“Most entrepreneurs I know believe they will change the world,” says Jay  Friedlander, a professor of sustainable business who works with entrepreneurs at  the College of the Atlantic and at Babson College. “There’s an excitement and  belief in what they’re doing that gets them through the hard times.”

Passion based on your company’s specific mission is an intrinsic drive that  provides the internal reward that can sustain you between paydays. John Roulac  is passionate about hemp, which has a host of industrial and food uses and can  be grown without herbicide, making it a keystone crop for sustainable  agriculture. With a mission of providing a new market for Canadian hemp farmers,  Roulac launched his company, Nutiva, in 1999 with a hemp food bar. But he  quickly ran into interference from U.S. Customs officials who associated hemp,  part of the cannabis family, with marijuana.

“Initially, they tried to harass us,” Roulac recalls. “They would say our  products couldn’t leave the warehouse; then they could. It was very hard to stay  in business.” Two years later the Justice Department published a rule that put  hemp products in the same illegal category as heroin. “It was either go out of  business, keep going or go to jail,” he says. “It could be bankruptcy or  humiliation.”

Roulac had more than $100,000 invested in the business by this point. A lot  of people told him to quit. Instead, he decided to go on the offensive and sued  the Drug Enforcement Administration. With support from the natural-products  industry, particularly soap company Dr. Bronner’s, he won the suit two years  later. Roulac’s belief in the power of his mission had prevailed.

“I believed that I was on the side of truth and that there was a government  agency trying to prevent something good happening for the country,” he explains.  “I feel at a core level that this is my destiny to help create a better food  system.”

Today Nutiva sells a variety of organic products, from hemp protein shakes to  virgin coconut oil. Roulac’s advice when things get tough: “Dig deeper.”

Tolerance of ambiguity

This classic trait is the definition of risk-taking–the ability to withstand  the fear of uncertainty and potential failure. “It all boils down to being able  to successfully manage fear,” notes Michael Sherrod, entrepreneur-in-residence  at the Neeley School of Business at Texas Christian University.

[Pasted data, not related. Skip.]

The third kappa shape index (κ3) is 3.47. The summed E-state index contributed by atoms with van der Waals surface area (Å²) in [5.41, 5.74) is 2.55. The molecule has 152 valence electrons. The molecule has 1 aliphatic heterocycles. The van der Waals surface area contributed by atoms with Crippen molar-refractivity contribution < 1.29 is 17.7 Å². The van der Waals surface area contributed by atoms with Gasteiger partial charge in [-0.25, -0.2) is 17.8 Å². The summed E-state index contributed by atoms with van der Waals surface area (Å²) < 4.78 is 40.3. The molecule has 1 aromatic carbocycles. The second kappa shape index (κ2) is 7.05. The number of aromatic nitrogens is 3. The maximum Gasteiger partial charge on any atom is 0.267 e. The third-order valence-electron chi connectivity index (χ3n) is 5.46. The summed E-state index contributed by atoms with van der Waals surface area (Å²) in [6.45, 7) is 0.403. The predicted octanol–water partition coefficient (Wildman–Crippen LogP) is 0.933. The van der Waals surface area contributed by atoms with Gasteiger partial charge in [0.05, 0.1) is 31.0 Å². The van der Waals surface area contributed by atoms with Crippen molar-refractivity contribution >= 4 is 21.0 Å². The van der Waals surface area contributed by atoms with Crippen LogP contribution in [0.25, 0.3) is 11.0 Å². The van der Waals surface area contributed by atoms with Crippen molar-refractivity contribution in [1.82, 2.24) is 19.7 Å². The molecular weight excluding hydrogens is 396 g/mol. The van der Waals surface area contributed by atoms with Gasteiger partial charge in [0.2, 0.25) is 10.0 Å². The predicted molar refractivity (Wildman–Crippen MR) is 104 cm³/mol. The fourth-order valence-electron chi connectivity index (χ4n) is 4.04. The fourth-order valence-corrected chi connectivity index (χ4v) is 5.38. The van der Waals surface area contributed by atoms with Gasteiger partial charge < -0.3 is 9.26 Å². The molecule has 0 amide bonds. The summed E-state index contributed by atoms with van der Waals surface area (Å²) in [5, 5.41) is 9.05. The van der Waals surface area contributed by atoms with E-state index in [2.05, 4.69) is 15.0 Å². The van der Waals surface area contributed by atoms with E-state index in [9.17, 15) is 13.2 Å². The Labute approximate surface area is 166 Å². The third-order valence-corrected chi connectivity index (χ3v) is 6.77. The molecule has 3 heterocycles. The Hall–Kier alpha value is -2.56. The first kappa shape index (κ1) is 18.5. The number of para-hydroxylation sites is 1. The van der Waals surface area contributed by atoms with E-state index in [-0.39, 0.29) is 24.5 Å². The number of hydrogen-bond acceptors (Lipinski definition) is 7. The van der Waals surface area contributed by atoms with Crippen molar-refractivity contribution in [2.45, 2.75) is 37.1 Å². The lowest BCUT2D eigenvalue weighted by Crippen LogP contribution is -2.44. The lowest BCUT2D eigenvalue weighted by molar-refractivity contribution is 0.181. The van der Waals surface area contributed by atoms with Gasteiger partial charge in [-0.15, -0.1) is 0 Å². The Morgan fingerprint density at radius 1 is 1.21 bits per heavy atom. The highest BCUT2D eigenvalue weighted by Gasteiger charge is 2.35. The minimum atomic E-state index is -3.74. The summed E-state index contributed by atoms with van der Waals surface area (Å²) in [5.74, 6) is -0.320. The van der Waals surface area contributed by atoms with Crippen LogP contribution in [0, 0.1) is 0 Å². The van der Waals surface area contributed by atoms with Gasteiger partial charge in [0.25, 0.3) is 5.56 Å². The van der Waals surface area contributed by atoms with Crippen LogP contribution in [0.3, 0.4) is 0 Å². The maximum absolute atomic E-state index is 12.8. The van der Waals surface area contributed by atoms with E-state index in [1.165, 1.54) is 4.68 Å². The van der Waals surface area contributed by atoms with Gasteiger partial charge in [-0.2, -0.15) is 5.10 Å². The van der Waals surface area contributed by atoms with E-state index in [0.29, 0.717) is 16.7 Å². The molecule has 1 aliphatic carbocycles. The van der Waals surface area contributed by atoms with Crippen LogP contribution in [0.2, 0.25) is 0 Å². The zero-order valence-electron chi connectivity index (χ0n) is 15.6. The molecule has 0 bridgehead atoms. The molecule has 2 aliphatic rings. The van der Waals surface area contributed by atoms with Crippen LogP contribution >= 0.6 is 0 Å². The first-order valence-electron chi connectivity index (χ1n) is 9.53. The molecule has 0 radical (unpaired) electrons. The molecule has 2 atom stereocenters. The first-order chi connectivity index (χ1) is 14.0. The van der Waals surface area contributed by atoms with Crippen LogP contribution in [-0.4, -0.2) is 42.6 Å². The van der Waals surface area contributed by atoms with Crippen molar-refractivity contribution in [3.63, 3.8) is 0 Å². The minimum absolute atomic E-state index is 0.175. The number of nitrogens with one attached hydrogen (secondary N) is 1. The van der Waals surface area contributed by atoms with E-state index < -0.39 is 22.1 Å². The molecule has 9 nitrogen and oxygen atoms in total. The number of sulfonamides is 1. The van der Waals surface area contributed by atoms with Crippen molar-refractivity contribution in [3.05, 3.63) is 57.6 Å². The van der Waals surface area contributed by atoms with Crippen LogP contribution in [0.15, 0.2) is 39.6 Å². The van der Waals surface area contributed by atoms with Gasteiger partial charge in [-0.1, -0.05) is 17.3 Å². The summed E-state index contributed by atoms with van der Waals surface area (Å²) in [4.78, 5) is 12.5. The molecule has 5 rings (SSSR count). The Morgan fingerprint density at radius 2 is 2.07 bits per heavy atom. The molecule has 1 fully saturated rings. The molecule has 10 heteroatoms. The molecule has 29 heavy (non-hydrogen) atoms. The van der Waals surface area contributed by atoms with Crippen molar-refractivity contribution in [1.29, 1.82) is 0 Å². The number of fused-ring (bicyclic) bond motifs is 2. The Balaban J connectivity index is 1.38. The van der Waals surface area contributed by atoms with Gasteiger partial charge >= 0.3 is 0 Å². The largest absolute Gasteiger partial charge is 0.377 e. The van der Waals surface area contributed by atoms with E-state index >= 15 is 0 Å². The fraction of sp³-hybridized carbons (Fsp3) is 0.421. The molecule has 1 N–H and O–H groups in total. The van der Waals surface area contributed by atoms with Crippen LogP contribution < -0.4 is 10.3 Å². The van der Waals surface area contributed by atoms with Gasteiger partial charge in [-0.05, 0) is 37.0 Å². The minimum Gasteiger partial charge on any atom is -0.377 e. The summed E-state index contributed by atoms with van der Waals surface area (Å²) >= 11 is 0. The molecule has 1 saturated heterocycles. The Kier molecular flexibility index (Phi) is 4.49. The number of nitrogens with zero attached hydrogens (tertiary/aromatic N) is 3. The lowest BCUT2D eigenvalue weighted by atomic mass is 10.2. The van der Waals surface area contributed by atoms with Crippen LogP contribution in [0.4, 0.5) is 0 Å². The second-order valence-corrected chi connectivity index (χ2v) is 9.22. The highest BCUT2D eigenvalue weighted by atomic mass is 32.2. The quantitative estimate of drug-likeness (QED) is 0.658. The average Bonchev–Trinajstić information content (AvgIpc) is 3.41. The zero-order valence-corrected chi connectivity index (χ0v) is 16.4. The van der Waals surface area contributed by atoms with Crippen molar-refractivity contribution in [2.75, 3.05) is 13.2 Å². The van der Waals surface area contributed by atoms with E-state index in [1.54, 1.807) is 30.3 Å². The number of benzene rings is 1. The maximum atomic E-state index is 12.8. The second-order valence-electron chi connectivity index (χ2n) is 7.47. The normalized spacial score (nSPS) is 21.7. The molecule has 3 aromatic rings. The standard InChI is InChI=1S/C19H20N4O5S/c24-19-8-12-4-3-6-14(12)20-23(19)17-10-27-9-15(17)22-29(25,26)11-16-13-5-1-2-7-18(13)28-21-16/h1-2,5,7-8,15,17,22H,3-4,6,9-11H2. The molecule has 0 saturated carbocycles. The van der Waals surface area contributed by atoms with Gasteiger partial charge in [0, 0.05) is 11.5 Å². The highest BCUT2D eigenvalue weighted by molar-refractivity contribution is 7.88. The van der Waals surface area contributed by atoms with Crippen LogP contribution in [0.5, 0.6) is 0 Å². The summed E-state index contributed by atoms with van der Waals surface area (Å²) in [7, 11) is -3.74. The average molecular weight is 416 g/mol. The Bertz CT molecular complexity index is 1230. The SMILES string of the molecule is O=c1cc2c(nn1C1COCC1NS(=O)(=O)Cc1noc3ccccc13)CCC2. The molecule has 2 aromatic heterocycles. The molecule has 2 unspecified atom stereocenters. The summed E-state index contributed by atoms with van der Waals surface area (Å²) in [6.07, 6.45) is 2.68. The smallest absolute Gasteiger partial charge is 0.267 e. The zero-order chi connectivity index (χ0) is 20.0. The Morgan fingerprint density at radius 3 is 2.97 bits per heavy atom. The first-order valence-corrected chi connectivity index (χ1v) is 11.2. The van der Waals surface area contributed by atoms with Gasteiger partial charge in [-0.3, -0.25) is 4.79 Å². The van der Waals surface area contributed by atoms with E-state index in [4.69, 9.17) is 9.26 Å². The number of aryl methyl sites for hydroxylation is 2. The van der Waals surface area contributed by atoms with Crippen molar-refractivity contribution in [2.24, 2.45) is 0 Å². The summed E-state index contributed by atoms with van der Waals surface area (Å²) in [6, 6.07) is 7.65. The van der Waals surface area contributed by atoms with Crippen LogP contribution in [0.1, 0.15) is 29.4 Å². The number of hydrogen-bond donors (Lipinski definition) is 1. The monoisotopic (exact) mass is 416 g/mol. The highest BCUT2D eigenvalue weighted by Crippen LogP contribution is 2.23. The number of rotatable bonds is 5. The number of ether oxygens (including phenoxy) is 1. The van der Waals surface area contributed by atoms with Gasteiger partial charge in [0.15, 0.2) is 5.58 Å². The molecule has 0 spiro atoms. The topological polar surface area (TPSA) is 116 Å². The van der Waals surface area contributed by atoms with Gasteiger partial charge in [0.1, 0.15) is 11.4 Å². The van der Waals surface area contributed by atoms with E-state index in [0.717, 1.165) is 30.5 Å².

He sees the ability to control fear as the most important trait of all. “Fear  of humiliation, fear of missing payroll, running out of cash, bankruptcy, the  list goes on.”

Jill Blashack Strahan knows the fear factor. The founder and CEO of  Tastefully Simple, a direct-sales company for gifts and easy-to-make meals,  remembers the calls to her bank when she was three months overdue on her  mortgage. “That fear that I would lose my house almost controlled me,” says  Blashack Strahan, who also had to overcome the deaths of her brother and then  her husband shortly afterward. “The night after the funeral of my husband, I  thought maybe I should give up, get a job and be a mom.”

This is where the ultimate entrepreneurial test takes place, on the mental  battlefield. You can go with the fear and quit, or push through it. “I said no;  this idea is going to work,” Blashack Strahan says. “We have the power to  control our thoughts. When we commit mentally, our action follows.” She made a  conscious decision to push through the fear. Her company had sales in 2012 of  $98 million.

While many would feel powerless in the face of such adversity, “the  entrepreneur looks at the situation and knows he has some control over the  outcome,” says Jonathan Alpert, a psychotherapist and author of Be Fearless:  Change Your Life in 28 Days.


One of the defining traits of entrepreneurship is the ability to spot an  opportunity and imagine something where others haven’t. Entrepreneurs have a  curiosity that identifies overlooked niches and puts them at the forefront of  innovation and emerging fields. They imagine another world and have the ability  to communicate that vision effectively to investors, customers and staff.